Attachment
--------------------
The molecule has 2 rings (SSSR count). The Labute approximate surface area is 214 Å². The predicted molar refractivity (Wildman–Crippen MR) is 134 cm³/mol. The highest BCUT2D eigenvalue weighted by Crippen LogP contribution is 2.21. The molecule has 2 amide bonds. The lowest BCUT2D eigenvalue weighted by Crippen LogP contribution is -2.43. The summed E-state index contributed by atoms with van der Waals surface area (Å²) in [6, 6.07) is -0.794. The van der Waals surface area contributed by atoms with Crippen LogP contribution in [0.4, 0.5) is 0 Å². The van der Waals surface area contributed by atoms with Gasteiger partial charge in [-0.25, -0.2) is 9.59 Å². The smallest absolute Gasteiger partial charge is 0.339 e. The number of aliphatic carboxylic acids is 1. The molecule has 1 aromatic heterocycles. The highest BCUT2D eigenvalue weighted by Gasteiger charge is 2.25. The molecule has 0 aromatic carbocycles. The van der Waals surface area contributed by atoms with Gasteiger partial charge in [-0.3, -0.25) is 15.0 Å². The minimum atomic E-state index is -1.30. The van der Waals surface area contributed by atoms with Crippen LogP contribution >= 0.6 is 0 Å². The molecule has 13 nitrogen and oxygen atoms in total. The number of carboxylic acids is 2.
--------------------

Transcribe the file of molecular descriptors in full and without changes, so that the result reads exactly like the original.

The molecule has 2 rings (SSSR count). The Labute approximate surface area is 214 Å². The predicted molar refractivity (Wildman–Crippen MR) is 134 cm³/mol. The highest BCUT2D eigenvalue weighted by Crippen LogP contribution is 2.21. The molecule has 2 amide bonds. The lowest BCUT2D eigenvalue weighted by Crippen LogP contribution is -2.43. The summed E-state index contributed by atoms with van der Waals surface area (Å²) in [6, 6.07) is -0.794. The van der Waals surface area contributed by atoms with Crippen LogP contribution in [0.4, 0.5) is 0 Å². The van der Waals surface area contributed by atoms with Gasteiger partial charge in [-0.25, -0.2) is 9.59 Å². The smallest absolute Gasteiger partial charge is 0.339 e. The number of aliphatic carboxylic acids is 1. The molecule has 1 aromatic heterocycles. The highest BCUT2D eigenvalue weighted by Gasteiger charge is 2.25. The molecule has 0 aromatic carbocycles. The van der Waals surface area contributed by atoms with Gasteiger partial charge in [-0.3, -0.25) is 15.0 Å². The minimum atomic E-state index is -1.30. The van der Waals surface area contributed by atoms with Crippen LogP contribution >= 0.6 is 0 Å². The molecule has 13 nitrogen and oxygen atoms in total. The number of carboxylic acids is 2.